PETALING JAYA: The hairdressing, wellness and optical industries have urged the government to reconsider its decision to prohibit them from operating during the movement control order period.
They pointed out that they had not been the cause of any Covid-19 clusters thus far.
Association of Malaysian Optometrists president Ahmad Fadhullah Fuzai called on the government to allow private practice optometrists as well as optical shops to reopen.
He said since the beginning of the pandemic they had not been the cause of any clusters as they had been following the SOP diligently.
“With the second round of the MCO, I think things will only be getting worse.
“At least if we are allowed to operate it will just be for the survival of our business, ” he said, adding that many would have to force their employees to take unpaid leave.
He suggested that their industry could perhaps require patients to come with an appointment.
Ahmad said the government too should not equate private practice optometrists with an optical shop.
“Optometrists should be known as professionals in the same league as dentists and pharmacists as they too require their practice licence to be renewed annually under the Health Ministry, ” he said.
Malaysian Hairdressing Association (MHA) president Michael Poh concurred that their industry had not been the source of any Covid-19 clusters but understood the government’s decision not to allow them to operate.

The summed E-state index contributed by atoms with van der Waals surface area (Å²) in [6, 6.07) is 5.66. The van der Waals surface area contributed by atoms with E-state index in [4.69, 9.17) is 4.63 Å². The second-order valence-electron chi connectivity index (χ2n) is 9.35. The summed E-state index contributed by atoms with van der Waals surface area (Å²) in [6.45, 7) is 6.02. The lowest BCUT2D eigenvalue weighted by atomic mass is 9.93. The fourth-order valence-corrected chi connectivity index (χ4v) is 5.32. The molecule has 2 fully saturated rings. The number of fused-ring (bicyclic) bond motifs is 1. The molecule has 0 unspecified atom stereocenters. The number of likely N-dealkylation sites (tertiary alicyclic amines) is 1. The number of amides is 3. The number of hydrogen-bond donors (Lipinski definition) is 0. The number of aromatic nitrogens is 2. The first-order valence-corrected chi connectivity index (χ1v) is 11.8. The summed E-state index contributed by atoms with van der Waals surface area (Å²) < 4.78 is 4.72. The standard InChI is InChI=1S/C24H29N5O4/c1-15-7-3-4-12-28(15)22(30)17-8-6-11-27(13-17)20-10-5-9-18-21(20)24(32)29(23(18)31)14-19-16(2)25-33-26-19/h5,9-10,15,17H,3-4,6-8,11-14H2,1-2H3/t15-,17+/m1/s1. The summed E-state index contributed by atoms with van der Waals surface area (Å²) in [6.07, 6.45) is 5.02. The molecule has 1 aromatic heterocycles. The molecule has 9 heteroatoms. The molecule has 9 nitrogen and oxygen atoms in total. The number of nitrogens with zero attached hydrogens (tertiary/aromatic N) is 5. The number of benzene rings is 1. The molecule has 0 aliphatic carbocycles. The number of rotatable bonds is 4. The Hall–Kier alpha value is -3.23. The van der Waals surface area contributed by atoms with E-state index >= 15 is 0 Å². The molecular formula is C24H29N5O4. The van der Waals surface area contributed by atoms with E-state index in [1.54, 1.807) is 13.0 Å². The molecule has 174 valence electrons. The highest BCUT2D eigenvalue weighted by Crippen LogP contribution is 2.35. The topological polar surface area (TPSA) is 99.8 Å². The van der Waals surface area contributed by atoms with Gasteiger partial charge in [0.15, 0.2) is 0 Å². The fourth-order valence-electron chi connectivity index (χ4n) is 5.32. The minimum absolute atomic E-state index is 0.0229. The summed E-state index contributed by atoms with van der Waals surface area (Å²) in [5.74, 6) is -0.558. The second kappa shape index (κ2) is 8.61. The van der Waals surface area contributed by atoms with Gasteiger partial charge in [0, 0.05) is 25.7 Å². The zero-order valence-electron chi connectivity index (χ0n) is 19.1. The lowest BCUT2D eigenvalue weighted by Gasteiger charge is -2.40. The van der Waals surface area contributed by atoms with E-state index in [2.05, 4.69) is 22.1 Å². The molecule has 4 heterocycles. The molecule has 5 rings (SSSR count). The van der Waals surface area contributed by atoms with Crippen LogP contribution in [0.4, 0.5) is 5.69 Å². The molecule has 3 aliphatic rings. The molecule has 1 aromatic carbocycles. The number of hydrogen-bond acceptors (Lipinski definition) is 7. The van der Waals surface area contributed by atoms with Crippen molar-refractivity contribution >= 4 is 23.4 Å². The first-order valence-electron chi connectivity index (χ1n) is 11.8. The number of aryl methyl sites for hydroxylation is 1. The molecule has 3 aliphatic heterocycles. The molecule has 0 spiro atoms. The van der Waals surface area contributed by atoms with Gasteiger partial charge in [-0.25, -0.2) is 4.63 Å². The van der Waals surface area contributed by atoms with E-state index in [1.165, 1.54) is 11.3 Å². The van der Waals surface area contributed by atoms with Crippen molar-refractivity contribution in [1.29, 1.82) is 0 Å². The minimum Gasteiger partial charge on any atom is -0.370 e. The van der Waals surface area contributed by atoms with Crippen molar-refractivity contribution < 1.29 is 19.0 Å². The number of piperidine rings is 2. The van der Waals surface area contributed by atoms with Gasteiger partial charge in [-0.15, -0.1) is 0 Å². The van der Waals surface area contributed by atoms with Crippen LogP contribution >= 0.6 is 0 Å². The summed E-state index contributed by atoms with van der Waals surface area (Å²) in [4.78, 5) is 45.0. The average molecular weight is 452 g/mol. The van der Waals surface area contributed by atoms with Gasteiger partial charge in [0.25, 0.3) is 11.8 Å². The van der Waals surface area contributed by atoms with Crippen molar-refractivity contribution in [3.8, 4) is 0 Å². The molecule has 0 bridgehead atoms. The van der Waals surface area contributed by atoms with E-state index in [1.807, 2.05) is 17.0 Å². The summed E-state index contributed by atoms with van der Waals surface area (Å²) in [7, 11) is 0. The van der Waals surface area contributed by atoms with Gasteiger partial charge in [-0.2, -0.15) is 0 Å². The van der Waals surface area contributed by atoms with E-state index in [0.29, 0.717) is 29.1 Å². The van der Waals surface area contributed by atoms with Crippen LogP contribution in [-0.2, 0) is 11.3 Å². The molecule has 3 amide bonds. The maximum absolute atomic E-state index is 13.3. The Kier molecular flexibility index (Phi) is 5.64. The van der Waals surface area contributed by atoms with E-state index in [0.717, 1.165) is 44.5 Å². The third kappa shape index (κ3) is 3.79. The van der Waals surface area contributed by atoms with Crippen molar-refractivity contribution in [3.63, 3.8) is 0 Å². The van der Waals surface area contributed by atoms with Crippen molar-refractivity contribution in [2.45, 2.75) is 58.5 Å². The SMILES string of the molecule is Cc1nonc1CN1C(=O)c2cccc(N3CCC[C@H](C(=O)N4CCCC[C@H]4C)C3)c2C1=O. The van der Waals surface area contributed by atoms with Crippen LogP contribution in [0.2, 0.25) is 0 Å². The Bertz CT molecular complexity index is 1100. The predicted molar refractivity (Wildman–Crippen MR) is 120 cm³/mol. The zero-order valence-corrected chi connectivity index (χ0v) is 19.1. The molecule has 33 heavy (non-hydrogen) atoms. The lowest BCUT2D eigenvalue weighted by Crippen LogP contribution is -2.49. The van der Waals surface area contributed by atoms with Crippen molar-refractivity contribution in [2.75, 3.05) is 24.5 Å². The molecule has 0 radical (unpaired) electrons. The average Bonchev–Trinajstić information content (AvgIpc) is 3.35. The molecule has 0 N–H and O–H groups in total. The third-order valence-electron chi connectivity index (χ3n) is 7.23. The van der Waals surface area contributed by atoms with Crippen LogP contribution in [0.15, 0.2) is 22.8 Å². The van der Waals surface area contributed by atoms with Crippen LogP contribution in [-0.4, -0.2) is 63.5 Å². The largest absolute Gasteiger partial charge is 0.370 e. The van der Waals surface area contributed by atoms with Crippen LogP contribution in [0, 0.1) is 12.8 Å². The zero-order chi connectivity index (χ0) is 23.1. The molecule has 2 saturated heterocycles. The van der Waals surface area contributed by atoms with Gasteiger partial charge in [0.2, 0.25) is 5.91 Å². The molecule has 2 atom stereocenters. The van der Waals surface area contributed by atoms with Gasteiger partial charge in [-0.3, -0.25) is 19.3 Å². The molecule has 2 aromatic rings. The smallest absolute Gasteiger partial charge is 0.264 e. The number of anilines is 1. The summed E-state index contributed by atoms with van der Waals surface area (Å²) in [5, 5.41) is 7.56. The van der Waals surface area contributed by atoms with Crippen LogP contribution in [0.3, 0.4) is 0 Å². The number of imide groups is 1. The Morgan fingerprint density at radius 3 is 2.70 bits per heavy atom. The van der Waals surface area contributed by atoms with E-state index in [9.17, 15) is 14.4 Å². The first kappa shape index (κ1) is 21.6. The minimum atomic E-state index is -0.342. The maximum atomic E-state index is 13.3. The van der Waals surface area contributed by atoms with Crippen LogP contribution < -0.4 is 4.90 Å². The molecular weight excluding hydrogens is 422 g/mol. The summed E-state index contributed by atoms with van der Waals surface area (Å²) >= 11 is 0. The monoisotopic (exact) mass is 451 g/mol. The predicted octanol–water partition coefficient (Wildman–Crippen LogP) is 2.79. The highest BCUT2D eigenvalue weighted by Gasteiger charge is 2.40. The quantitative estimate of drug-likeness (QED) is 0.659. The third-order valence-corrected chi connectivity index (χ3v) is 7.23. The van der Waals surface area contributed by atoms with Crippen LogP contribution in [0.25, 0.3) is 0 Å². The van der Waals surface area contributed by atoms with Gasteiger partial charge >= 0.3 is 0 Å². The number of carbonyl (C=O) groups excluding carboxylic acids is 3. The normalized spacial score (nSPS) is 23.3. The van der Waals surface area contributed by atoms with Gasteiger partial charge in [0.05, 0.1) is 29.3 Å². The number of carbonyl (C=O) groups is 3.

“If the government had allowed us to operate, there will be people who will criticise us and say that we are non-essential services, so I understand where the government is coming from.
“But, till now our SOP has been very strong. Since June last year, we have been wearing disposable suits, ” he said.
“All around the world they don’t do that except in Malaysia and we have had a very good performance where no clusters have emerged from hair salons.
“We hope the government can see this, ” he said.
Poh, who is also United Asian Hairdressers Association president, said this time around there was no news on government support.
“We still need to pay rent and salaries. We are suffering. Even for one month, we can’t cope. Since the beginning of the pandemic till now our income has decreased by 30% to 60%, ” he said.
Malaysia Association of Therapist Industry Development honorary secretary Dr Philma Navarro said 50% of the business in the spa and foot reflexology industry had already gone bust with the previous lockdown and non-operation of their business.
“We were seeing a vague light at the end of the tunnel as some form of small revival was taking place. Now, with the current lockdown, we are totally at a loss. How are we supposed to service business loans, pay salaries and rent, renew our foreign therapist’s permit, pay the levy and others?” she said.
Dr Philma appealed to the government to allow them to reopen, adding that they were a genuine therapeutic business that did good for people and would adhere to strict protocols if they were allowed to reopen.
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